“We don’t do the political stuff because we feel music is our escape,” Gilbert says. “It’s one of people’s only escapes to get away from what’s going on the world. They get stressed out at work and they’ll listen to the radio on the way home and there’s shit going on with the government. They get home and they’re stressed out about money and all kinds of other shit. It’s nice for them to put on something and let them forget about it all for a while. There are some bands out there that I dig, Rage Against the Machine is probably the biggest one, that has some sort of political stance. I can listen to that band and shut off the meaning of what they’re singing of and lock on the groove. I don’t think it's a really great platform. It is a good platform to speak your views but on the other hand you’re almost trapping people, because if they like the music they’re forced to listen to whatever you’re singing about, which blows. AK tries to put in his life experiences, trials of life that he has had. On this one I think he’s done of great job and I think he’ll really connect with people on a personal level.”
So is the magic back? This is Gilbert’s third album with Flotsam And Jetsam since his return in 2010, and he’s quick to admit his exit all those years ago had nothing to do with contempt for his bandmates.
“When I left it wasn’t because of any of the guys in the band or anything like that, it was just because of how management was taking care of things and everything was really just disconnected,” he explains. “I don’t like it like that. When I go to rehearsal I like to hang out with my buddies and play music with them. I don’t want it to feel like a job or feel like something I have to do. If I don’t get along with someone I don’t hang around with them. It wasn’t about any of the guys in the band and it sucked in that aspect because it was a huge decision in my life, but they understood and I think they were kind of there too with the management going ‘what the fuck is going on with this band?’ We had all these outside figures telling us what to do but we’re the ones that are creating the basis for everyone else to do some work with. Everything was backwards, kind of like the American government right now.”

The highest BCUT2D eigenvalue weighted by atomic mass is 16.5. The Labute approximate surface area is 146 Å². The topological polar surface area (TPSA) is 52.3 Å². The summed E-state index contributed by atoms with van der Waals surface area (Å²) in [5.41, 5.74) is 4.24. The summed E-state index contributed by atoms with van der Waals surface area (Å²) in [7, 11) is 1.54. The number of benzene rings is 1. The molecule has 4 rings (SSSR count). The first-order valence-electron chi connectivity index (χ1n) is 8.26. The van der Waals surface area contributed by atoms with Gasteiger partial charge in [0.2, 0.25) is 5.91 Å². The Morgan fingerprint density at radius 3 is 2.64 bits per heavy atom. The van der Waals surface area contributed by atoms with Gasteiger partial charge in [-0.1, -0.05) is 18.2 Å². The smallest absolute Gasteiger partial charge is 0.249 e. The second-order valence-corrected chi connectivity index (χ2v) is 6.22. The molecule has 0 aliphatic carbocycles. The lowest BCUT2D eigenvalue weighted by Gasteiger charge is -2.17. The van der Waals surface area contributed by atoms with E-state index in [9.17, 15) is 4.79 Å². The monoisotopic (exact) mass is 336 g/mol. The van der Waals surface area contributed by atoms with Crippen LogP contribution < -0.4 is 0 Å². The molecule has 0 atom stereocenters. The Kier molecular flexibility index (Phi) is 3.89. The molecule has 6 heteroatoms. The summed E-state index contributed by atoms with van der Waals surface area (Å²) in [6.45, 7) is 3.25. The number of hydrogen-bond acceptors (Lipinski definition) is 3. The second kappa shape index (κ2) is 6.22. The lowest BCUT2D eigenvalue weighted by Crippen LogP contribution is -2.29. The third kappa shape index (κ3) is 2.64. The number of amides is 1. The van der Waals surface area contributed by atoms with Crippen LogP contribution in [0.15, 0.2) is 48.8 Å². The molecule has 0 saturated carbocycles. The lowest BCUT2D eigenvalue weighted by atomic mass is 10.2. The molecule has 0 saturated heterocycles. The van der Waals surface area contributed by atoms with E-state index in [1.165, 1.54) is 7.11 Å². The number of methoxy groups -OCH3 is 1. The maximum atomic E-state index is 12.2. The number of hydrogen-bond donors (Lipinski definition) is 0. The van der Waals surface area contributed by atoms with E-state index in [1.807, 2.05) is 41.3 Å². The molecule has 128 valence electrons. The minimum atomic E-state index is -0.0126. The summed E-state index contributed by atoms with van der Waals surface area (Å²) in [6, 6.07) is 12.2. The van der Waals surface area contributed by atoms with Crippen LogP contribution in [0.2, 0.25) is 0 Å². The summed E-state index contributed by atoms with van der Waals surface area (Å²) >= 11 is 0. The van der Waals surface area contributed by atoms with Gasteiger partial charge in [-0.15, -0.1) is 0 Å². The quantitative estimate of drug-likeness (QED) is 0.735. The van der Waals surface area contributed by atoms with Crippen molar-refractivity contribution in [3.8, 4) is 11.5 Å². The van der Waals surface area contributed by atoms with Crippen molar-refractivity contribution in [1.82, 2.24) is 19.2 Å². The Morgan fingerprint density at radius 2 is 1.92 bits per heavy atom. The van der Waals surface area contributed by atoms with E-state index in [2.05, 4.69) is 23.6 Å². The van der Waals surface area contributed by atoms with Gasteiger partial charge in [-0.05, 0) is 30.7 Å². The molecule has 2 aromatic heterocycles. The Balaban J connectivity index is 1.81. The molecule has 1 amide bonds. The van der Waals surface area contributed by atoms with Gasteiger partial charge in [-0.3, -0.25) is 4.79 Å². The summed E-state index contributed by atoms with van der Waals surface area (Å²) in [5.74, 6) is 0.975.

It goes back to missed opportunities, the screw jobs and failed promises that prevented Flotsam from reaching big four levels, or even that of fellow tour mates Overkill, Exodus or Testament. But Gilbert and the Flotsam crew are living life with a glass-half-full mentality, realizing they have one of the more dedicated fan-bases in metal. That’s something you can’t buy, especially in a day and age where every metal fan with a guitar and internet connection has a YouTube channel.
“I never want to take it for granted and the other guys in the band feel the same way. We coulda had this, we shoulda had that, being the victim, but I don’t think we’re victims. I think we’re fortunate to be where we’re at, still create music and make music and go out and play for people and meet people. We’re definitely fortunate.”
If fortune does favour the bold than there is little doubt that Flotsam And Jetsam should have something of a fortuitous 2019 with this bold, cutting and hard hitting album that defines a band that has more mileage left than meets the eye.
“I think it’s the strongest lineup we’ve had, at least equal to or greater to the first rendition of Flotsam in the Doomsday days,” Gilbert says. “With the addition of Ken, Steve Conley and Michael Spencer, I think we’re the strongest we’ve ever been. There’s something about Steve and I when we’re writing music together and we have different styles. Then we’ll give it to AK and we just have a different factory for making music and how we’re doing it these days and it seems to be more efficient. Plus everyone has a say in what’s going on, really valid ideas for changes. When you’re writing music and you’re in the boundaries of what we’re doing, and people hear it outside of that in a different way. It’s a healthy, positive way to put songs together and it’s definitely a strength of the band that we haven’t had before.”
(Michael Gilbert live photo by James Garvin)